She squeezed her eyes shut and focused, pushing away the doubt and fear that made it difficult to hear. Something…something Sequoia had said. She loosened her jaw and unclenched her claws.
Remember. Remember. And breathe. Just breathe.
Slowly, Sequoia’s message rose from the recesses of her memory:
Follow the movement of time, starting with noon. Disappear into the clouds and come out another day. Head for the Doorway of the Setting Sun and look for me on the other side of the world.
But what did it mean? NightFire wondered. What was her father really saying?
Trust your Ticking, the world and its heartbeat. Trust what you hear. As his words echoed in her mind, Sequoia’s counsel began to crystallize.
To the rain…
Giving birth to the rivers…
Giving birth to the oceans…
Giving birth to the land…
To the land…
As it gives birth to the sky…
Giving birth to the rain…
As if with one hand…
Listen. Tick, tock, tick, tock…
“Of course,” NightFire growled excitedly. “The world is a clock!”
Sequoia’s message suddenly became clear. It was as if its camouflage had been stripped away. Her problem wasn’t that she’d been abandoned or ignored; she’d simply been too busy running to hear what the teachings had to say.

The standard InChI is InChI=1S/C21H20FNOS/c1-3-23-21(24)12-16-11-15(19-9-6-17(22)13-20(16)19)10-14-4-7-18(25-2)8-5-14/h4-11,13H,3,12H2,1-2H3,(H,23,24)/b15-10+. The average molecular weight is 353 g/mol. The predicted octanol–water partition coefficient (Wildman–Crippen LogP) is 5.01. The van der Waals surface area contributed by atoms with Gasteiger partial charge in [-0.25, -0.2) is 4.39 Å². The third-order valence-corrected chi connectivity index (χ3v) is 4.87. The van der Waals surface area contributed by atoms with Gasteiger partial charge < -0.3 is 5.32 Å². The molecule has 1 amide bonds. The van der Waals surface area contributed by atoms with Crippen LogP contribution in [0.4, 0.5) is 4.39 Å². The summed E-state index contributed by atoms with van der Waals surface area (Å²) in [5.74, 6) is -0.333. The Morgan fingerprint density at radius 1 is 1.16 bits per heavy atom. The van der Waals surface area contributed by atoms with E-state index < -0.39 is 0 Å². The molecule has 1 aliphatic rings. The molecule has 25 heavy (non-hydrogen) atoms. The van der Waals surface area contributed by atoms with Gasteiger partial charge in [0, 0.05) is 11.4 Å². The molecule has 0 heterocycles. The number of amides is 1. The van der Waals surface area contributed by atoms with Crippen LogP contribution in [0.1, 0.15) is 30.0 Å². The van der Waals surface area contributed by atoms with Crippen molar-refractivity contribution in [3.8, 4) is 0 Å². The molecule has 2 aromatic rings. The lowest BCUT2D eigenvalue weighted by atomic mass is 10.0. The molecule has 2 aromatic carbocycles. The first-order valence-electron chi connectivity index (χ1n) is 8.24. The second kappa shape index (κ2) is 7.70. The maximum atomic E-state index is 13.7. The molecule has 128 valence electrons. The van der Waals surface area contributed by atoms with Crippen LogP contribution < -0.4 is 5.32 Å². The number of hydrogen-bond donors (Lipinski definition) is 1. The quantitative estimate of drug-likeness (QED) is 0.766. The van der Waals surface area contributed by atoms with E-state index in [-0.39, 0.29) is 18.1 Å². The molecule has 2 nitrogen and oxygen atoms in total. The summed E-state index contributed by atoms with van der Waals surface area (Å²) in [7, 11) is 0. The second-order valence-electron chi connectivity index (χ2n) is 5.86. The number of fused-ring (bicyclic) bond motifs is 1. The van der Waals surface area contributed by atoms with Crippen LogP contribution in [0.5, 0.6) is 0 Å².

The world was a natural timepiece. To follow the movement of time meant moving with nature’s currents, much like with the sun, moon, and tides. But unlike with a regular clock, following nature’s currents also meant moving with the planet’s rotation, going counterclockwise, or backwards. Sequoia’s first clue was clear: go backwards or down the backside of something instead of taking the easy—or the “right”—way up.
Start at noon must mean to start at the mountainous peaks of the Whisper Fist, the highest point in all of TerraTopia—the top of the clock.
Disappear into the clouds and come out another day. That was easy. No one saw what went on in the nether regions of the Whisper Fist. It was always shrouded in mist. And it took a day to cross the Icelynk Bridge—if one were allowed to access the ShamanTrail through the Whisper Fist’s treacherous passes.
Finally, head through the Doorway of the Setting Sun had to be the Western Door, which meant riding the Crossroads to the Other Side of the World—to the Kingdom of the Emerald Guard!
Home! He wants me to come home!
Tears of joy clouded her feline eyes. She’d been going the right way all along! Her training had worked! Reach the Alsgren. From there she’d have a chance. She might make it out of this alive. After all she’d been through—the pain, the torture, the unknown—everything held promise once again.
And it might have worked, too, all of it—going home, seeing her father for the first time in years…
Yes, it might have worked had not the world suddenly exploded in one singular, brilliant flash of hellfire.